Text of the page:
Why did he?
Because New Jersey is broke
The largest public transit project in the nation, a commuter train tunnel under the Hudson River connecting New Jersey to Manhattan, was halted on Thursday by Gov. Chris Christie because, he said, the state could not afford its share of the project’s rising cost.
I was going to write more on this, but instead must refer you to Ace, who is awesome:
Wait — 8.7 million with a 1 billion overrun??!!
No, they mean 8.7 billion. Yeah, I looked it up for once. Yay, me.
I left the error in to prove other people do it too, you know.
Oh, and that $1 billion in overruns seems on the low side.
According to the governor, cost overruns are estimated to be in a range from more than $2 billion to over $5 billion.
A bit more: the project was rushed to give Corzine an election year photo-op.
Tunnel opponents maintained the project was rushed together so then-Gov. Jon Corzine could get a re-election campaign photo opportunity at a ceremonial groundbreaking in summer 2009.
Click on the link to JWF to read Paul Krugman hyperventilating about how awful this is.
Krugman does have something of a point: Since the feds were kicking in $3 billion and the Port Authority $3 billion, with the state supposed to pick up the remaining $2.7 billion and all additional overruns, canceling the project loses the state money. I mean, I suppose if you could just pay that $2.7 billion and get an additional $6 billion tossed into the deal, that might be a good deal.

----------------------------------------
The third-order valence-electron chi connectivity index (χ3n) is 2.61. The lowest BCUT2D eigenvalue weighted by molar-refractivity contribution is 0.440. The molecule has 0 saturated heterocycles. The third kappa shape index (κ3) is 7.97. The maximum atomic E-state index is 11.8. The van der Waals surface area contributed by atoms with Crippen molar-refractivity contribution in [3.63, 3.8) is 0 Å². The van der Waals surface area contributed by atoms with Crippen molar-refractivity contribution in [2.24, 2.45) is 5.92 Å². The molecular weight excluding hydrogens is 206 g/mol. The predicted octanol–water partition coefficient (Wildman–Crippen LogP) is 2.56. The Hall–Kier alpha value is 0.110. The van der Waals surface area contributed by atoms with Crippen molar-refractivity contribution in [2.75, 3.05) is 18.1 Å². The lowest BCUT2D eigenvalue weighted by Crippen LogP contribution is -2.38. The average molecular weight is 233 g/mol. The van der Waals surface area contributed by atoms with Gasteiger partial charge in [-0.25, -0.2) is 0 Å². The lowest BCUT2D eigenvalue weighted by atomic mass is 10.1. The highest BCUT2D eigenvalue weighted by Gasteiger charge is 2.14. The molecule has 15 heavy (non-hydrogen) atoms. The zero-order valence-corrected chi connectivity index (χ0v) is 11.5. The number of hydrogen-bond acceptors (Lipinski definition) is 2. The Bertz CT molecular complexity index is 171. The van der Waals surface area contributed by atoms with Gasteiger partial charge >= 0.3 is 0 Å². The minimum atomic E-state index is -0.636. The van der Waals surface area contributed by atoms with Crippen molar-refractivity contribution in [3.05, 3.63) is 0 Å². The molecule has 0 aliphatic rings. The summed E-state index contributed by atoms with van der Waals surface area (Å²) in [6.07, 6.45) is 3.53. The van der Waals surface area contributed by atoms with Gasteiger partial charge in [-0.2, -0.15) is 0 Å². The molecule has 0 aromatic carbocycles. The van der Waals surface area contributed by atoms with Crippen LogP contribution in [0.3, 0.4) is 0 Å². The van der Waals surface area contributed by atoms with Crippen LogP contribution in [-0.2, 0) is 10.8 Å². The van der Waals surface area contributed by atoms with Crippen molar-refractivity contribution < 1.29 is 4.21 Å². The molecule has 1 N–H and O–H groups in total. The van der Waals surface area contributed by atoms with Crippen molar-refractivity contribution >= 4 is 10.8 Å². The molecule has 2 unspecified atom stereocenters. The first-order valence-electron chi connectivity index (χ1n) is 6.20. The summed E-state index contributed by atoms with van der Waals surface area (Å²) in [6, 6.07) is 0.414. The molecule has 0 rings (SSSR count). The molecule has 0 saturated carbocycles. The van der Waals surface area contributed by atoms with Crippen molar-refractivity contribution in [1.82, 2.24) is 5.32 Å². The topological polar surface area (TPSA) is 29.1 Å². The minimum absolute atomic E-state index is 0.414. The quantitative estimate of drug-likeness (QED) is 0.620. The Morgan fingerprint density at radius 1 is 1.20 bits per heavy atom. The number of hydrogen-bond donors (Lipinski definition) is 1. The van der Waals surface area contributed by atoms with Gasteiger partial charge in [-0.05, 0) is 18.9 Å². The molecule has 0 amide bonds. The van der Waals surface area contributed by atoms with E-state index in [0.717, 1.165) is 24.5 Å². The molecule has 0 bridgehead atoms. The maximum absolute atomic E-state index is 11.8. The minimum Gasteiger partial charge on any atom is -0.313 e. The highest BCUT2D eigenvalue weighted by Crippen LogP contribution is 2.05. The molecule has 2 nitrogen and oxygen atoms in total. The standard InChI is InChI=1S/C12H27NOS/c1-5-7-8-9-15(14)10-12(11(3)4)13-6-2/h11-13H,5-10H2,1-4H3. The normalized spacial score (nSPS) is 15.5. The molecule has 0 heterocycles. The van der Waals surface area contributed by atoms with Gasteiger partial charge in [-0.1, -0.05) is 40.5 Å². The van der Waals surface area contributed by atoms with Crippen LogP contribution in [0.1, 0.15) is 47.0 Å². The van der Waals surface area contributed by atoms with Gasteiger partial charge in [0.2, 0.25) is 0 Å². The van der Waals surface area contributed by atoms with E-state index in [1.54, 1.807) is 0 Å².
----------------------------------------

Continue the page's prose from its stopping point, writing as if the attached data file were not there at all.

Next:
But look, it’s not going to be $2.7 billion. It won’t be $3.7 billion. It probably won’t be $4.7 billion and it might not even be just $7.7 billion.
We saw what happened with the Big Dig.
And: The state doesn’t have the money, whatever it is.
And what Krugman’s really steamed about is that Christie won’t just break his campaign pledge to raise gas taxes.
That’s what his problem really is; liberals have in mind an ever-expanding state, and for that they need ever-expanding tax revenues. Until now they have had relatively little pushback: they get slowdowns in the rate of expansion of taxation, but usually no sustained rollback.
Look, I take the trains regularly and certainly would love faster trains and that sort of thing. According to the article,
In scrapping the project, Mr. Christie is forfeiting the $3 billion from the federal government and jeopardizing as much from the Port Authority of New York and New Jersey. The state may also have to repay the federal government for its share of the $600 million that has already been spent on the tunnel.
the project would cost at least $2.5 billion more than its original price of $8.7 billion
And that’s before the work even starts.
Having lived in NJ for decades and seen how the taxpayer is treated as a bottomless source of funds, I applaud Governor Christie for doing this.
Was about time!